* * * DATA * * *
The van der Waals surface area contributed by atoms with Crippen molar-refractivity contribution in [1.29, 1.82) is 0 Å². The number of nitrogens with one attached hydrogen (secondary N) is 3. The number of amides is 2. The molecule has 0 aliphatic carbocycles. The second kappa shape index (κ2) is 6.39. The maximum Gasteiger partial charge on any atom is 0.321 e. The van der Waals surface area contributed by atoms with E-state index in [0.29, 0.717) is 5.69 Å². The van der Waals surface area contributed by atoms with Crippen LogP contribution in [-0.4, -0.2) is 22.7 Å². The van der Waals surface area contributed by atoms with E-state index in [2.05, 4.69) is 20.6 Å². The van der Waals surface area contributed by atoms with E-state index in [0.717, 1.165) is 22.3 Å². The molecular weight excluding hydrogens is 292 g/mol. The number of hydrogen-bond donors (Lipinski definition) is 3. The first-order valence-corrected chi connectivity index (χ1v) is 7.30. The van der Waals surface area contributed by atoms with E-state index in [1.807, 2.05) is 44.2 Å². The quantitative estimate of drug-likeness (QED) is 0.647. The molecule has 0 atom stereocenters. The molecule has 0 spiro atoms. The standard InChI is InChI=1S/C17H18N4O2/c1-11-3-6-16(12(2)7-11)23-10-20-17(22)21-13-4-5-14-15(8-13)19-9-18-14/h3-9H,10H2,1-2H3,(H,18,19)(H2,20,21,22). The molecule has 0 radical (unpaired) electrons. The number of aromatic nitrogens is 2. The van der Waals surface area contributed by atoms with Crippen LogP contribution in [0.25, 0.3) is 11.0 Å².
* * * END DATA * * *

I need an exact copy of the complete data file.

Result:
The van der Waals surface area contributed by atoms with Crippen molar-refractivity contribution in [1.29, 1.82) is 0 Å². The number of nitrogens with one attached hydrogen (secondary N) is 3. The number of amides is 2. The molecule has 0 aliphatic carbocycles. The second kappa shape index (κ2) is 6.39. The maximum Gasteiger partial charge on any atom is 0.321 e. The van der Waals surface area contributed by atoms with E-state index in [0.29, 0.717) is 5.69 Å². The van der Waals surface area contributed by atoms with Crippen LogP contribution in [-0.4, -0.2) is 22.7 Å². The van der Waals surface area contributed by atoms with E-state index in [2.05, 4.69) is 20.6 Å². The van der Waals surface area contributed by atoms with E-state index in [0.717, 1.165) is 22.3 Å². The molecular weight excluding hydrogens is 292 g/mol. The number of hydrogen-bond donors (Lipinski definition) is 3. The first-order valence-corrected chi connectivity index (χ1v) is 7.30. The van der Waals surface area contributed by atoms with E-state index in [1.807, 2.05) is 44.2 Å². The quantitative estimate of drug-likeness (QED) is 0.647. The molecule has 0 atom stereocenters. The molecule has 0 spiro atoms. The standard InChI is InChI=1S/C17H18N4O2/c1-11-3-6-16(12(2)7-11)23-10-20-17(22)21-13-4-5-14-15(8-13)19-9-18-14/h3-9H,10H2,1-2H3,(H,18,19)(H2,20,21,22). The molecule has 0 radical (unpaired) electrons. The number of aromatic nitrogens is 2. The van der Waals surface area contributed by atoms with Crippen LogP contribution in [0.25, 0.3) is 11.0 Å².